You’re back from the holiday break, you’re refreshed and recharged, and ready to tackle the plan for 2018.
This year will be different: you’ve made resolutions to use new channels, and to experiment to find new and more effective ways of telling your story. You’re going to measure everything, you promise yourself, and you’ll be bolder than ever before. Sounds amazing!
Trying new things and always striving to get even better are wonderful resolutions – but they’re also fairly self-centered. If you’re in communications or PR, you work in a very audience- and client-focused field. With that in mind, there’s really only one New Year’s resolution you absolutely have to make to be successful in 2018:
“I will respect and value the time and attentioN I get from my audiences.”
This one sentence is the very definition of customer-centric thinking when it comes to PR and corporate communications. If you resolve to let it serve as your North Star, you will accomplish your goals, blow away your clients’ expectations and set yourself and your team up for long-term success.
Here are practical principles by which you live this mantra. There’s nothing vague or high-minded here – just a relentless focus on the end users of whatever it is that you produce. I’ve broken it down by internal and external communications, as well as the agency world.
I will listen before I speak. (This one applies to all groups!)
I will invest time and effort to understand the strategy and priorities of the business/leader I support.
I will share information (and never hoard it) with my colleagues on other teams.
I will focus on simplicity… and then I will take what I create, and make it even simpler.
I will seek a seat at the table before plans and strategies are fully baked. Recognizing that this is a privilege and not a right, I will work to earn it.
I support a business/leader, but I work for the employees. If a proposed communications approach doesn’t resonate with them, I will have the courage to stand up and change it.
I will never insult our employees’ intelligence with glib messaging which skirts around the real issue. Employees are people first and foremost, and deserve to be treated with respect. That means honesty and transparency, wherever possible.
My job is not to put out press releases whenever the company decides I should. My job is to protect and enhance the company’s reputation through effective storytelling to media and other external audiences.
When we make worthless announcements, we hurt our brand with journalists and, ultimately, with the public at large. I will work hard this year to ensure that our organization understands this fact.
I will push to achieve something I know is valuable for my organization, but is outside its comfort zone. Wins like this are what people will remember most and where true value lays.
I will spend significantly more time this year with journalists. Building these relationships pays long-term dividends.
I will lead in a crisis. My role is strategic and vitally important, and I will ensure I’m the calmest person in the room as I navigate any challenge faced by our organization. If I’m not confident, I will train. I will also refresh our crisis plans, as soon as possible.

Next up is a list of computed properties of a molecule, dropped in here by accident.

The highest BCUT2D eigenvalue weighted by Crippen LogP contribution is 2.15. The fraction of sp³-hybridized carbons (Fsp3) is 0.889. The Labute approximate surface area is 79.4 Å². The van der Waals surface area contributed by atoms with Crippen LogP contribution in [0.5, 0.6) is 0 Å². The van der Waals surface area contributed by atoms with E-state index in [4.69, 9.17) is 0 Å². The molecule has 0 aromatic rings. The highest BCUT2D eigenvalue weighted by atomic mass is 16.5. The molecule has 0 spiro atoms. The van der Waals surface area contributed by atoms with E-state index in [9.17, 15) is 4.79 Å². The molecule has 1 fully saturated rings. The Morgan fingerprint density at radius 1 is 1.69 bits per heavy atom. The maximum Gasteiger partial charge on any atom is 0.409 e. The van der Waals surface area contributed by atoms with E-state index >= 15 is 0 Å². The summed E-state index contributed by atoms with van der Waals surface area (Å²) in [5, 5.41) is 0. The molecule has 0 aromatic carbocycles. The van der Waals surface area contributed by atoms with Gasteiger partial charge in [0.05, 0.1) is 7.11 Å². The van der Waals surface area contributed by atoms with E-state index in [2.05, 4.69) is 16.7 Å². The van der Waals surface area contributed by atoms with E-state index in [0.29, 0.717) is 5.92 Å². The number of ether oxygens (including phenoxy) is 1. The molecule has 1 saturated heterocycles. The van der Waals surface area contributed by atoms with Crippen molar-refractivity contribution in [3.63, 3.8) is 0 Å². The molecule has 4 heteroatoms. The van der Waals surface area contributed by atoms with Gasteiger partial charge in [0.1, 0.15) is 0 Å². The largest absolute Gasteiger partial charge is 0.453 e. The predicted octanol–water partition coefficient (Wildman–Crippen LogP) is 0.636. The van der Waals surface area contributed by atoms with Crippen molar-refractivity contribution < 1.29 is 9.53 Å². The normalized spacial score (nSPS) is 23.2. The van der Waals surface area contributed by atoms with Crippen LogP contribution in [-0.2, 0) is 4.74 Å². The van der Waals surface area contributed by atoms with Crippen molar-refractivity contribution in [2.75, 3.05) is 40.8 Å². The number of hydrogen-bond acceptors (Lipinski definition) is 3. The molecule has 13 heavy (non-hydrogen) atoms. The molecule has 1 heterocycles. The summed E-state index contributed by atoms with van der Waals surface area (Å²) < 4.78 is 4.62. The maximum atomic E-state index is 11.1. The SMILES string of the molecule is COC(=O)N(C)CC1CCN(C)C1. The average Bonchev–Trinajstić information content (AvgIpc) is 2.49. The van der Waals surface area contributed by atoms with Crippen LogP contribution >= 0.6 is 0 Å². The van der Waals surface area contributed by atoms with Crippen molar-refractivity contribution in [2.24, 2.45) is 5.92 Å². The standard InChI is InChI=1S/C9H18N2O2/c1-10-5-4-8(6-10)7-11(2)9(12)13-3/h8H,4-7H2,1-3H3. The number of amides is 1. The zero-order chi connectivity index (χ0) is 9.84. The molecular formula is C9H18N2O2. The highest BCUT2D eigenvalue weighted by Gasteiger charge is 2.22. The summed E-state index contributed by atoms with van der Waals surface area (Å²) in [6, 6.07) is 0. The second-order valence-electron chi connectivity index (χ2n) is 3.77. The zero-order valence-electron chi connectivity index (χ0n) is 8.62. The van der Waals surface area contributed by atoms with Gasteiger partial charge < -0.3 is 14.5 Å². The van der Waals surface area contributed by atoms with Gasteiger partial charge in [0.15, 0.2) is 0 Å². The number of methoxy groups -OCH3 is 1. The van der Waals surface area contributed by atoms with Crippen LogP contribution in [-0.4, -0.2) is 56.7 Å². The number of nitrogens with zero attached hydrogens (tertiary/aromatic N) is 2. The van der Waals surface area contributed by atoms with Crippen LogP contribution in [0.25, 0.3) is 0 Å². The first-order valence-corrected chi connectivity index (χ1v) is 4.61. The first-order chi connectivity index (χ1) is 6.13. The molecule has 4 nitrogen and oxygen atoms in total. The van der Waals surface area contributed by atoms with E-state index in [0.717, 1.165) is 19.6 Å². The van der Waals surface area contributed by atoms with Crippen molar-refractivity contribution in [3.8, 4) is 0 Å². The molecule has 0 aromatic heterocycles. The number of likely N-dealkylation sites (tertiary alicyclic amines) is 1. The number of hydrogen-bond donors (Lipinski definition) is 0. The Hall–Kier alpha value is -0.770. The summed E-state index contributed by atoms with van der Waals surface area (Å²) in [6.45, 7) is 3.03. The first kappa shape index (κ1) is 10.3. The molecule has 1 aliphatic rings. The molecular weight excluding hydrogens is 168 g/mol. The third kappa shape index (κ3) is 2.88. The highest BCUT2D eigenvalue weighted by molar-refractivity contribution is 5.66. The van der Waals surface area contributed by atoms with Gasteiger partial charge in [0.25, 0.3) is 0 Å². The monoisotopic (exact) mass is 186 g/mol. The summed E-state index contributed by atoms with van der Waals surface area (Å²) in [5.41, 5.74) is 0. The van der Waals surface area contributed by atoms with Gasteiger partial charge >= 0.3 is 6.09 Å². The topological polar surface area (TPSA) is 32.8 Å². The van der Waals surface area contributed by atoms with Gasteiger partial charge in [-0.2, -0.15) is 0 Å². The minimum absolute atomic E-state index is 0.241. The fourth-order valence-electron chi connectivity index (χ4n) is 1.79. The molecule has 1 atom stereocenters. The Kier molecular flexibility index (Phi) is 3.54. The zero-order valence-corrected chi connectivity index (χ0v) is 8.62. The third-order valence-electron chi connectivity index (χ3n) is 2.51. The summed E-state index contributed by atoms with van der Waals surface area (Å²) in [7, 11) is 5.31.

I will look inside our company, as much as out. My internal communications colleagues are often working on amazing campaigns that could have just as much impact externally as they do internally.
I will challenge my agency partners to deliver more. More creativity, more ideas, and more service.
I will also ask myself if I’m using my agency the right away, or being realistic in my asks of them – If my goal is not attainable, I will adjust accordingly.
I will deliver more. More creativity, more ideas and more service. It’s what my clients deserve.
I will be honest. That means I will push back on bad or unrealistic client ideas, even if it means putting a working relationship at risk. Clients pay for honesty, not for an automatic “yes.”
I will be always-on for my clients. That means if I come across a great idea on the weekend, my clients will have an email waiting for them by Monday morning.
I will do more to understand my clients’ business and priorities, so that I can spot trends and storylines before they emerge.
I will work to understand the priorities of journalists even better. I will be helpful, pitch only stories in which they’re interested, and be pithy, brief and compelling whenever I have something to share.
I will bring external insights and best practices to my clients, without them having to ask. I will become an indispensable expert in my field, a font of knowledge for my clients to tap into whenever they have a question.
Integrated communications are going to be the theme this year. Budgets are shrinking and expectations are growing. That means whatever we produce for clients will have to be relevant internally and externally, both with traditional and social media.
I will actively seek out, listen to and act upon feedback from clients. (This one applies to all groups too!)
I will focus on what my team does best, and if client needs fall outside that, I will bring in a partner. Half-way solutions mean half-way results.
I will never leave a client wondering when or if I will respond. Even if I don’t have an immediate answer, clients need to know immediately that they’re being heard.
Bringing it all together
It’s important to note none of these principles get in the way of you experimenting with the latest technologies, channels and approaches, or interfere with your desire to be bolder and strive for more.
Instead, they empower and guide you, and will completely change how you’re perceived by your clients in terms, and how much value you deliver.
If that’s not a great goal for 2018, I don’t know what is!